A celebrity chef has spent tens of thousands of dollars to quietly change the name of his Manhattan restaurant after he discovered its meaning had racial undertones. Per the New York Times, Tom Colicchio, the lead judge on Bravo's Top Chef, originally called his eatery in the New York City's financial district Fowler & Wells, named after publishers Samuel Wells and brothers Lorenzo and Orson Fowler, whose building rested on the same site as Colicchio's restaurant in the mid-1800s. However, a little digging by Colicchio's team after they'd already named the restaurant revealed "facts about [the Fowlers' and Wells'] beliefs that go against everything we stand for," per a statement cited by Page Six.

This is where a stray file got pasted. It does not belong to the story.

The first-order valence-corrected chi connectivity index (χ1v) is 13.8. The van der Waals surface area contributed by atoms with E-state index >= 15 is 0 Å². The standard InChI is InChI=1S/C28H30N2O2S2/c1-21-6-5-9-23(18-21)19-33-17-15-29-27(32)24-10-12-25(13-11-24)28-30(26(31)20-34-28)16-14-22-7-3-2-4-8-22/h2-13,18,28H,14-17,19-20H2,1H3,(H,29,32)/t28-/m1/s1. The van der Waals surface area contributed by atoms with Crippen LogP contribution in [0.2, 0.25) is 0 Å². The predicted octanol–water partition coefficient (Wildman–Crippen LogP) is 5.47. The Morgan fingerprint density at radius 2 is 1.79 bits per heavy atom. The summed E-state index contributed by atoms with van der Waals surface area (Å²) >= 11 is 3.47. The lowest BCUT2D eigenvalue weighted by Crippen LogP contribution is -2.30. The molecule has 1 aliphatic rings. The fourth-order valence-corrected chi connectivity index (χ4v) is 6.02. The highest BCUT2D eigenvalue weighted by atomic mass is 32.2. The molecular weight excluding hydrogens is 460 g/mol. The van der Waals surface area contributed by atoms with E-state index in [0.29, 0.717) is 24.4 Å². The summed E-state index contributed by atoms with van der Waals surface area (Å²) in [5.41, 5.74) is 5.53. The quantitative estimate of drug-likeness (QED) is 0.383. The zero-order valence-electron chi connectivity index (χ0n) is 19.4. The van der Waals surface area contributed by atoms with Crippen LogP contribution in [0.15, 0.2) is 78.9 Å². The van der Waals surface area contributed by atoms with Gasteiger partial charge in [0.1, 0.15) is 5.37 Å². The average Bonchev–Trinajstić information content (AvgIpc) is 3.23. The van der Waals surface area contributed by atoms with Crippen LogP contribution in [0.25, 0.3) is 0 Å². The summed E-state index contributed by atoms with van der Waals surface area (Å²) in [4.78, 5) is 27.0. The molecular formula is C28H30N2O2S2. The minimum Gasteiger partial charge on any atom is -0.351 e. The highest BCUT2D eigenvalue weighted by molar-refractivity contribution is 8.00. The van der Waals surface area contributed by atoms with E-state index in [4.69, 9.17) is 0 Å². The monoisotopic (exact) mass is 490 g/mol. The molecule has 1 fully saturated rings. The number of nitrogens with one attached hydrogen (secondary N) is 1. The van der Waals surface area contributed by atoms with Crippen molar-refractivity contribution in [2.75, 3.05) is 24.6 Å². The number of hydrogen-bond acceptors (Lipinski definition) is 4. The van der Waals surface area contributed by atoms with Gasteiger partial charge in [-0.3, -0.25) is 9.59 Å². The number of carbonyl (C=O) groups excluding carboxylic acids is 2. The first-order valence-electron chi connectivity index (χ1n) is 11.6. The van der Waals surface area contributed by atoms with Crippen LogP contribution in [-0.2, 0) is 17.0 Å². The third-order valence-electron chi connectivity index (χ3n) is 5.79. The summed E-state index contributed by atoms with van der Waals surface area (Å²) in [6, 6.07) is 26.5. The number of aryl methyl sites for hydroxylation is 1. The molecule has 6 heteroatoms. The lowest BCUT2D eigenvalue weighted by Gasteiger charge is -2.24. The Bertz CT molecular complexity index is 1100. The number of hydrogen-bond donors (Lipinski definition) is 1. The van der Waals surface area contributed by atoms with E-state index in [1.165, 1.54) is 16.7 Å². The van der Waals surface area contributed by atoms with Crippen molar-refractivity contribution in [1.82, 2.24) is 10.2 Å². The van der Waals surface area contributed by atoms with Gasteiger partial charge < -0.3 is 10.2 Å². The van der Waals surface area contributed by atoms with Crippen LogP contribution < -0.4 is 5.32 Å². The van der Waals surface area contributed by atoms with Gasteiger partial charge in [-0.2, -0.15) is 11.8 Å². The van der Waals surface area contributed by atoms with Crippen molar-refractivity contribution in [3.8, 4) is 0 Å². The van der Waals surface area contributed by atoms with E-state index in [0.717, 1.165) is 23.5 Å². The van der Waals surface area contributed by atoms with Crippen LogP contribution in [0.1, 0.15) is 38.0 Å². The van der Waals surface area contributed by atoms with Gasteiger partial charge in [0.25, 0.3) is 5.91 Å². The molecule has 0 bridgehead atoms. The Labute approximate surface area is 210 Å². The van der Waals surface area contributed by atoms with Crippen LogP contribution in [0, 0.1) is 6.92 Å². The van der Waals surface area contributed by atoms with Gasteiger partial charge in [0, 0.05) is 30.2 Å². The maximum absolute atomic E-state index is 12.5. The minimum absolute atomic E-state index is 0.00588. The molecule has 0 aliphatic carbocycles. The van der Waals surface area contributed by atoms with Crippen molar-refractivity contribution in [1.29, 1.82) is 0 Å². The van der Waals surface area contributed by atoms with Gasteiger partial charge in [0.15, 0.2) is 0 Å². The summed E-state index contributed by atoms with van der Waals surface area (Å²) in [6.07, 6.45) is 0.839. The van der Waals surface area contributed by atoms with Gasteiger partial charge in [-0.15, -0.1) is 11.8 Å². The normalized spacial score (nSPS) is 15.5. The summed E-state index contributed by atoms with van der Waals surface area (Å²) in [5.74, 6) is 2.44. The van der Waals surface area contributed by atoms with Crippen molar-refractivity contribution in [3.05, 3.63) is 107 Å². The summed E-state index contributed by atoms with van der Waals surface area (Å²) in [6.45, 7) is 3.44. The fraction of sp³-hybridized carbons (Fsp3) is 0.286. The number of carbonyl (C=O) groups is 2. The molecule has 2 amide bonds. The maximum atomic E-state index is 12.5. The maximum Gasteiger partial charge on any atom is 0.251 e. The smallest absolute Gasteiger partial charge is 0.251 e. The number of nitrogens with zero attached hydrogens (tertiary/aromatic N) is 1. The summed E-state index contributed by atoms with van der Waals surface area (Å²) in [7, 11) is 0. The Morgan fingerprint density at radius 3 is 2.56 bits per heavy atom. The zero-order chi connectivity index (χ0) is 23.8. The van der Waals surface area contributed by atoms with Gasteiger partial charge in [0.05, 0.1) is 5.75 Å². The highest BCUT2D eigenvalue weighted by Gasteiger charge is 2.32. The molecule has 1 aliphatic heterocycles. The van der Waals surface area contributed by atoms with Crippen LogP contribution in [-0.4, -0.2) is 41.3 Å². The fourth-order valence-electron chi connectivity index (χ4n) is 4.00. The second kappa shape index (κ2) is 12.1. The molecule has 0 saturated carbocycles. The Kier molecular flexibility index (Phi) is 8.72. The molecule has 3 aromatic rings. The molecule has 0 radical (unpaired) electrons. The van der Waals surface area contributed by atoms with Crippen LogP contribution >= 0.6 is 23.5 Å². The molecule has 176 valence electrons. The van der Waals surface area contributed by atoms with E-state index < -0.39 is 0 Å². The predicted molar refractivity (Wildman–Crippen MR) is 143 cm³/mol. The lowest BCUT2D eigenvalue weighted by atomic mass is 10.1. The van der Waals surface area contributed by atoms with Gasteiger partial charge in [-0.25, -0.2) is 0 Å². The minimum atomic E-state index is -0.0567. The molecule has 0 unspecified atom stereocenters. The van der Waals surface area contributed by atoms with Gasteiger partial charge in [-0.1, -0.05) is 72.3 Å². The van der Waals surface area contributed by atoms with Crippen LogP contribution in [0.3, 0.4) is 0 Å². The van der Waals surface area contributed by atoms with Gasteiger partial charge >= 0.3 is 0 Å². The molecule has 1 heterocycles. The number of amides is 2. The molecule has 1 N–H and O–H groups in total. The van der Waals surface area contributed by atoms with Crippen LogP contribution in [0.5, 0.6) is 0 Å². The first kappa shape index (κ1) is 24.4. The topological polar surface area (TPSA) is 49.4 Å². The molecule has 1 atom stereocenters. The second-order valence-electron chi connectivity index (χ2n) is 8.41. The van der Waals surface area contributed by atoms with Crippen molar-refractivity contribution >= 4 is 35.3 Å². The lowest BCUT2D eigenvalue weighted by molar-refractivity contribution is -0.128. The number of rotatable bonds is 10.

More specifically, the Fowlers and Wells were advocates of phrenology, the study of the shape and size of the skull, which many in the 19th century believed to be an indicator of one's mental abilities—and which was often used to "prove" African-Americans were mentally inferior and to justify slavery (at least one of the Fowler brothers had eyebrow-raising thoughts on this). Colicchio, who's an outspoken liberal on social media, said that although his team incorporated the concept of phrenology into the restaurant's theme (including on the bar's menu), they didn't initially realize quite how bad the practice's roots could be. Once they made this discovery, they went about coming up with a new name and reworking logos, signage, business cards, and menus to match. The restaurant's new name: Temple Court, named after the building it's housed in.